Every participant was followed until 31, May 2010 for mortality and nursing home admission. Mean follow-up was 5.94 (SD: 1.22) years for nursing home admission and 7.76 (SD: 1.44) for mortality. Mortality information is provided by Statistics Iceland (www.statice.is). Information on nursing home admission stems from the Inter Resident Assessment Instrument (InterRAI) (28).
Linear and logistic regression analyses, adjusted for age and sex, were used to determine differences in quantitative disease markers by subpopulations of frailty. Cox proportional hazards models were used to determine the association of frailty status with mortality and incident nursing home admission. The first model was adjusted for age and sex only, while the second model was adjusted for age at time of examination, sex, education (high vs. low education; primary and secondary school vs. college and university), smoking status (never smoked, former smoker and current smoker), alcohol intake (grams of alcohol per week), living arrangement (living alone vs. living together), and depressive symptoms (assessed by the 15-item Geriatric Depression Scale), all included diseases and total disease count. Hazard ratios (HR) and 95% confidence intervals (CI) are reported. P-values of 0.05 or less were considered statistically significant. Statistical analyses were conducted using the SPSS statistical software package version 18.0 for Windows (SPSS Inc., Chicago, IL, USA).
Figure 1 illustrates the co-occurrence of frailty, disability and multimorbidity. The overall prevalence of frailty was 10.7% (n=473). A total of 4.3% (n= 190) of older adults had frailty, disability and multimorbidity, while 2.1% (n= 94) were frail and disabled and 2.8% (n= 125) had frailty and multimorbidity. Among frail participants, 40.1% (n=190) had disability and multimorbidity. Although the majority of frail participants reported ADL disability and/or multimorbidity, 13.5% (n=64) was ‘only frail’ (i.e. did not report ADL disability and did not have any of the condition used to assess multimorbidity).
Descriptive characteristics of the 4,414 participants are shown in Table 1. The average age was 76.4 years and 57.4% (n=2,532) were female. In general, frailty characteristics were similarly distributed across the frail subpopulations; however, the weight loss criterion was more common in the ‘only frail’ group compared with the other frail subpopulations (Table 2).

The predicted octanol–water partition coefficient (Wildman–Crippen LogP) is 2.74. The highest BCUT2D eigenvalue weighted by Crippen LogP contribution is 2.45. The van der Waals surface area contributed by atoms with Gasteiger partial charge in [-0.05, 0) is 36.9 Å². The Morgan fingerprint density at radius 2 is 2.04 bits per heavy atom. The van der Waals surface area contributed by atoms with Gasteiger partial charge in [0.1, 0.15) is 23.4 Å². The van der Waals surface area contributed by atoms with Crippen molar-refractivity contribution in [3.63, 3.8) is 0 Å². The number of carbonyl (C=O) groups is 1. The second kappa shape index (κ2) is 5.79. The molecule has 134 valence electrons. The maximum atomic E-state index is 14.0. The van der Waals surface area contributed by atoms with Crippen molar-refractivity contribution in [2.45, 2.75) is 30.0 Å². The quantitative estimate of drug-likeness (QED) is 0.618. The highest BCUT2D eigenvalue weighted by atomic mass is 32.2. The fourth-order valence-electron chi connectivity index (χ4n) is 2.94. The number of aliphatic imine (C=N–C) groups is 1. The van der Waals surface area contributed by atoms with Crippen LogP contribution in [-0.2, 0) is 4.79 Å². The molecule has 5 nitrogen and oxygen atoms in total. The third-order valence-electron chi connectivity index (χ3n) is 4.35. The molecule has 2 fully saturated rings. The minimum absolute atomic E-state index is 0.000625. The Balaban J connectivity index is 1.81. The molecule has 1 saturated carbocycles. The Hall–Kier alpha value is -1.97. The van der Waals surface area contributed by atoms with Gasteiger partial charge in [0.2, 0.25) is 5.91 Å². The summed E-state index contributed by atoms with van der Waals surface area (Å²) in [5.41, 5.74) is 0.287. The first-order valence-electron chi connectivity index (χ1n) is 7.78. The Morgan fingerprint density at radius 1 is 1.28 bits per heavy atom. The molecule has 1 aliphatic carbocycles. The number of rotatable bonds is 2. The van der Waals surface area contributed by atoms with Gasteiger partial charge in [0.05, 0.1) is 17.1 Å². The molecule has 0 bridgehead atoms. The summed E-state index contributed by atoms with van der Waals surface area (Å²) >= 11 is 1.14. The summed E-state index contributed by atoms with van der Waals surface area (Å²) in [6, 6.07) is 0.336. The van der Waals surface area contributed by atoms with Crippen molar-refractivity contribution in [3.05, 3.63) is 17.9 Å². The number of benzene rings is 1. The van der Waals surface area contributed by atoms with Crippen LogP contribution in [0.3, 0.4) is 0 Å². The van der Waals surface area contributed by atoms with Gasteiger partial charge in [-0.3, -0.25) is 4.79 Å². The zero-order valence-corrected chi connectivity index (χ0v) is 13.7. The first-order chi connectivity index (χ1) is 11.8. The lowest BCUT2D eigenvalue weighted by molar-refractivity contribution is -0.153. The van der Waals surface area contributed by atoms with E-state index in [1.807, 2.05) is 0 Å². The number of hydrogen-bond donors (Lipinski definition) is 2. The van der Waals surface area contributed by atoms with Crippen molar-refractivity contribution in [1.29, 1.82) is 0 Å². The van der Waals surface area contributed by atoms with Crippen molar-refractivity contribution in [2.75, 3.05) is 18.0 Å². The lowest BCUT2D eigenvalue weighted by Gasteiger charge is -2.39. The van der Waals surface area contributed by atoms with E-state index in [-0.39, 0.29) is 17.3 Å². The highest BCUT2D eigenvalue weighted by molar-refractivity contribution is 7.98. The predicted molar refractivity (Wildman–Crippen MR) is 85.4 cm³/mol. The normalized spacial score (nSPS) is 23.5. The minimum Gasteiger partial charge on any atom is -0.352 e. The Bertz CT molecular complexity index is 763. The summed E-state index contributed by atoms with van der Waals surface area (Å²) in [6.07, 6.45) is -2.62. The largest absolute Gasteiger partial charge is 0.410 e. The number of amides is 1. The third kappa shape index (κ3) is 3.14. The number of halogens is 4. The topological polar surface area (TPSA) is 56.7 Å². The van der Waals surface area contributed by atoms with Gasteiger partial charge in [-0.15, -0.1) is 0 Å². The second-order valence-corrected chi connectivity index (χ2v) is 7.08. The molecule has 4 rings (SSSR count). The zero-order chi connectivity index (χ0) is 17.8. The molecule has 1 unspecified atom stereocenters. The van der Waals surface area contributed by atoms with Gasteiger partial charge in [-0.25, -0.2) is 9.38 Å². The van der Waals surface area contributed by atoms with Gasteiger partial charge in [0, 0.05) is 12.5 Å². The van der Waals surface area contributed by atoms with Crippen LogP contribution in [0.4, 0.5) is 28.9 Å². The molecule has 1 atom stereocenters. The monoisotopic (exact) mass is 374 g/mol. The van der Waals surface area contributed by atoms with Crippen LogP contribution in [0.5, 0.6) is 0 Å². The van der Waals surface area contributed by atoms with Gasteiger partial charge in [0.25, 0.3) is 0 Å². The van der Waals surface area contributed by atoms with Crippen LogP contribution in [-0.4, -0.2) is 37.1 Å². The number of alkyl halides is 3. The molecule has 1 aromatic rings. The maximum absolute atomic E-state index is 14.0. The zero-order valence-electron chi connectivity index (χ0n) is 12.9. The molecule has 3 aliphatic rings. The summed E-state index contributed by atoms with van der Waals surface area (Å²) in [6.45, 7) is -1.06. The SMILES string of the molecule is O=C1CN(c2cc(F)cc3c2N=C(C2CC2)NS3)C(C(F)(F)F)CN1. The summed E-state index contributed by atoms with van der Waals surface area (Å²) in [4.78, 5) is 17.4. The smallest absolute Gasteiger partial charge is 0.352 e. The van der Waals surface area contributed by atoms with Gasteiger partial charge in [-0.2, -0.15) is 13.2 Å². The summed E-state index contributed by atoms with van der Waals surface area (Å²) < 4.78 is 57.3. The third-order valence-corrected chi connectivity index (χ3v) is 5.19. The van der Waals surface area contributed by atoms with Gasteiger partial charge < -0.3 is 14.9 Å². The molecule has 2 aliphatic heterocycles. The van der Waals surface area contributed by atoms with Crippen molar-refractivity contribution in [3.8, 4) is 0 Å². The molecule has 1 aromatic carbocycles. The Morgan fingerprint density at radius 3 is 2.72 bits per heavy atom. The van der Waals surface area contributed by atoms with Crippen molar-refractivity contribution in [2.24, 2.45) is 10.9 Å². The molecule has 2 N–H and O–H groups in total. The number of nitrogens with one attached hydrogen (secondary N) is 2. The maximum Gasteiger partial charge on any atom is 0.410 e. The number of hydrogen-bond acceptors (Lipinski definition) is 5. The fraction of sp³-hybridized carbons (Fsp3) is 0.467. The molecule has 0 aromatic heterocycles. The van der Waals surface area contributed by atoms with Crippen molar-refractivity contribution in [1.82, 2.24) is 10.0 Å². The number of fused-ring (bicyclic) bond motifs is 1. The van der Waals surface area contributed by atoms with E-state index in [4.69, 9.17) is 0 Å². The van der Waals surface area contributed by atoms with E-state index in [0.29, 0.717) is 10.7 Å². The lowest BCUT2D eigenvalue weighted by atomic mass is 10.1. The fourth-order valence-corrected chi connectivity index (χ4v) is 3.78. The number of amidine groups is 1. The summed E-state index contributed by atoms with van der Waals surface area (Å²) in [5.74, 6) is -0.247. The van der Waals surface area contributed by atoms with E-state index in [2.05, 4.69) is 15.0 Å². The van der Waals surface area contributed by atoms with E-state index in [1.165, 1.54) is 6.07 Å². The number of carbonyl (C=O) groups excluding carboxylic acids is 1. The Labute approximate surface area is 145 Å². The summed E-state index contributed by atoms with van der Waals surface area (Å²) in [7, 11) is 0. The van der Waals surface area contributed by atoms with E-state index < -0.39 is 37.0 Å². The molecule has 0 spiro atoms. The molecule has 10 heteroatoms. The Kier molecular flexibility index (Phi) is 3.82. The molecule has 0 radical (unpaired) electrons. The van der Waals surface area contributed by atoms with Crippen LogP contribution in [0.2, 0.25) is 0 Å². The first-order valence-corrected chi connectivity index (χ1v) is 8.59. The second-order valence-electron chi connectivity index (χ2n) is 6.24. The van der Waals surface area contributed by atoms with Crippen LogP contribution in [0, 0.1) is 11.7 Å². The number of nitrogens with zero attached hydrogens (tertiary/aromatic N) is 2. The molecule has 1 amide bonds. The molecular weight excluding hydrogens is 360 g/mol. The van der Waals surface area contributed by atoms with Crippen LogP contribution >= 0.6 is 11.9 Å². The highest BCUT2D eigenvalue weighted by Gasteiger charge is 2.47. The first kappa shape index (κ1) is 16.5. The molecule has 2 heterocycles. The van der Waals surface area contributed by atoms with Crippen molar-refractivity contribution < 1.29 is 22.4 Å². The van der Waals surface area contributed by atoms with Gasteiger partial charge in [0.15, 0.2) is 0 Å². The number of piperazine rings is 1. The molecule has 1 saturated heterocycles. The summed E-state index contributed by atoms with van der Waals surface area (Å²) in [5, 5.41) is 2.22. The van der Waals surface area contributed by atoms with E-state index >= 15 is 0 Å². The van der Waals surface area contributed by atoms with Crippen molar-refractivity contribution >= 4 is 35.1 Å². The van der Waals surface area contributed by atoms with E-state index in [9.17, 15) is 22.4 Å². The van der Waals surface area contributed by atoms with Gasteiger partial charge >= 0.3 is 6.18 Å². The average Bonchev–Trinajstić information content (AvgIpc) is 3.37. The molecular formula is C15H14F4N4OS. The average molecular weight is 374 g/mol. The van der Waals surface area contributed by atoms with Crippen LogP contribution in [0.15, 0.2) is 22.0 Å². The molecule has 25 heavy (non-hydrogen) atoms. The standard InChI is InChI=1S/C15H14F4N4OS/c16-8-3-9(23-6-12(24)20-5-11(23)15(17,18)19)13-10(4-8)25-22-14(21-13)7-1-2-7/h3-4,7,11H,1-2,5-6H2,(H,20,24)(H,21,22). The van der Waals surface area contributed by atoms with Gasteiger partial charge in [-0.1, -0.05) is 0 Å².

After adjusting for age and sex, several quantitative markers of disease burden and functional impairment were significantly associated with ‘only frail’ status (Table 3). Participants who were ‘only frail’ had decreased memory function, processing speed and executive function and had higher CRP values compared with non-frail participants. There was no difference between these two groups in terms of white matter lesions and brain infarcts as well as no differences in BMD, CAC, eGFR, glucose level and RDW. The other three frail subpopulations (FD, FM and FDM) had poorer neurocognitive performance than the non-frail group, but also higher white matter lesions, CAC, and RDW values. No differences in BMD or eGFR were observed in these groups.
Frail older adults were approximately 2-times more likely to die or be admitted to a nursing home compared with non-frail participants, adjusting for age and sex (Model 1, Table 4). The effect of frailty on each outcome remained statistically significant after further adjusting for confounding factors although the effect sizes were attenuated (Model 2).
Table 5 shows the relative risks for mortality and nursing home admission according to frail subpopulations. Compared with non-frail older adults, frail participants with multimorbidity (FM and FDM subpopulations) had a significantly increased risk for mortality; however, those who were ‘only frail’ and those with frailty and disability (FD) did not have an increased mortality risk. In addition, the ‘only frail’ subpopulation without disability and multimorbidity did not have an increased risk for nursing home admission compared with non-frail participants. In contrast, frail participants with disability and frail participants with frailty, disability and multimorbidity were significantly more likely to be admitted to a nursing home compared with non-frail older participants.
The present study, conducted in a large population-based sample of older adults, sought to investigate the heterogeneity within the frail population by examining subpopulations of frailty. The present study shows that, although frailty is often accompanied by multimorbidity and disability, 13.5% of all frail people appeared to be ‘only frail’ (i.e. frail without the presence of multimorbidity and/or disability); this percentage is comparable to a recent conducted study which reported 12.6% to be frail alone (9). Apart from weight loss, which was more apparent in the ‘only frail’ group, in general, the frailty characteristics were evenly distributed across the frail subpopulations. Compared with non-frail participants, the ‘only frail’ subgroup had significantly lower cognitive function and higher levels of CRP. Our findings not only underscore that frailty can exist without the presence of multimorbidity and disability but also suggest, in congruence with previous research (4, 9), that frailty can result from age related physiologic changes that are not disease or disability based. The other three subpopulations of frailty not only showed a decrease in neurocognitive performance and elevated inflammation values, but were also associated with higher levels of white matter lesions (the FD and FDM group), CAC (i.e. the FM and FDM group) and RDW values (i.e. the FM and FDM group).